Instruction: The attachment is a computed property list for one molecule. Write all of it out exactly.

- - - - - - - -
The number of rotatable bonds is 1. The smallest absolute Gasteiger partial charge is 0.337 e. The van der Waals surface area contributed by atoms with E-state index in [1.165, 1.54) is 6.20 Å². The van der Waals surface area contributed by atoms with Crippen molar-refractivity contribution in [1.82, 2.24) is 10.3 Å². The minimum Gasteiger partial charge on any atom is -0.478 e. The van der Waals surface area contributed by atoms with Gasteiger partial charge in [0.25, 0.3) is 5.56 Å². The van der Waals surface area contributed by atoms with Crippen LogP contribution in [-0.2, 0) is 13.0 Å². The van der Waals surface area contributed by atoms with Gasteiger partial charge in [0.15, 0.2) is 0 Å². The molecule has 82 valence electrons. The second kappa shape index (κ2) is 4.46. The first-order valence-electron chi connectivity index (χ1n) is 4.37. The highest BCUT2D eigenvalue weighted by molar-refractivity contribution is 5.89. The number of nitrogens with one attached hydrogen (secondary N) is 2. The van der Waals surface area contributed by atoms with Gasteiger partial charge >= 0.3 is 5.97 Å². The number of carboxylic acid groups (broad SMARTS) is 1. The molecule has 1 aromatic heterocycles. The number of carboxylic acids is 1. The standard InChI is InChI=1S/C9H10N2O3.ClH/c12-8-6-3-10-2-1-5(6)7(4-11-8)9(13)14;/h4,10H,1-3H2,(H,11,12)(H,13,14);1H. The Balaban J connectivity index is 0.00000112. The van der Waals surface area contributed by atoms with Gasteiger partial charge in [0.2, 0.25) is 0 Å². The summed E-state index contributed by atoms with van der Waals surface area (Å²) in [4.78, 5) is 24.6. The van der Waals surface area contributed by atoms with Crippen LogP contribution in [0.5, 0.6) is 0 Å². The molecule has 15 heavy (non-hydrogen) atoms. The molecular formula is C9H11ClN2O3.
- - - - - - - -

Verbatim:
The number of rotatable bonds is 1. The smallest absolute Gasteiger partial charge is 0.337 e. The van der Waals surface area contributed by atoms with E-state index in [1.165, 1.54) is 6.20 Å². The van der Waals surface area contributed by atoms with Crippen molar-refractivity contribution in [1.82, 2.24) is 10.3 Å². The minimum Gasteiger partial charge on any atom is -0.478 e. The van der Waals surface area contributed by atoms with Gasteiger partial charge in [0.25, 0.3) is 5.56 Å². The van der Waals surface area contributed by atoms with Crippen LogP contribution in [-0.2, 0) is 13.0 Å². The van der Waals surface area contributed by atoms with Gasteiger partial charge in [0.15, 0.2) is 0 Å². The molecule has 82 valence electrons. The second kappa shape index (κ2) is 4.46. The first-order valence-electron chi connectivity index (χ1n) is 4.37. The highest BCUT2D eigenvalue weighted by molar-refractivity contribution is 5.89. The number of nitrogens with one attached hydrogen (secondary N) is 2. The van der Waals surface area contributed by atoms with Gasteiger partial charge >= 0.3 is 5.97 Å². The number of carboxylic acid groups (broad SMARTS) is 1. The molecule has 1 aromatic heterocycles. The number of carboxylic acids is 1. The standard InChI is InChI=1S/C9H10N2O3.ClH/c12-8-6-3-10-2-1-5(6)7(4-11-8)9(13)14;/h4,10H,1-3H2,(H,11,12)(H,13,14);1H. The Balaban J connectivity index is 0.00000112. The van der Waals surface area contributed by atoms with Gasteiger partial charge in [0.2, 0.25) is 0 Å². The summed E-state index contributed by atoms with van der Waals surface area (Å²) in [4.78, 5) is 24.6. The van der Waals surface area contributed by atoms with Crippen LogP contribution in [0.5, 0.6) is 0 Å². The molecule has 15 heavy (non-hydrogen) atoms. The molecular formula is C9H11ClN2O3.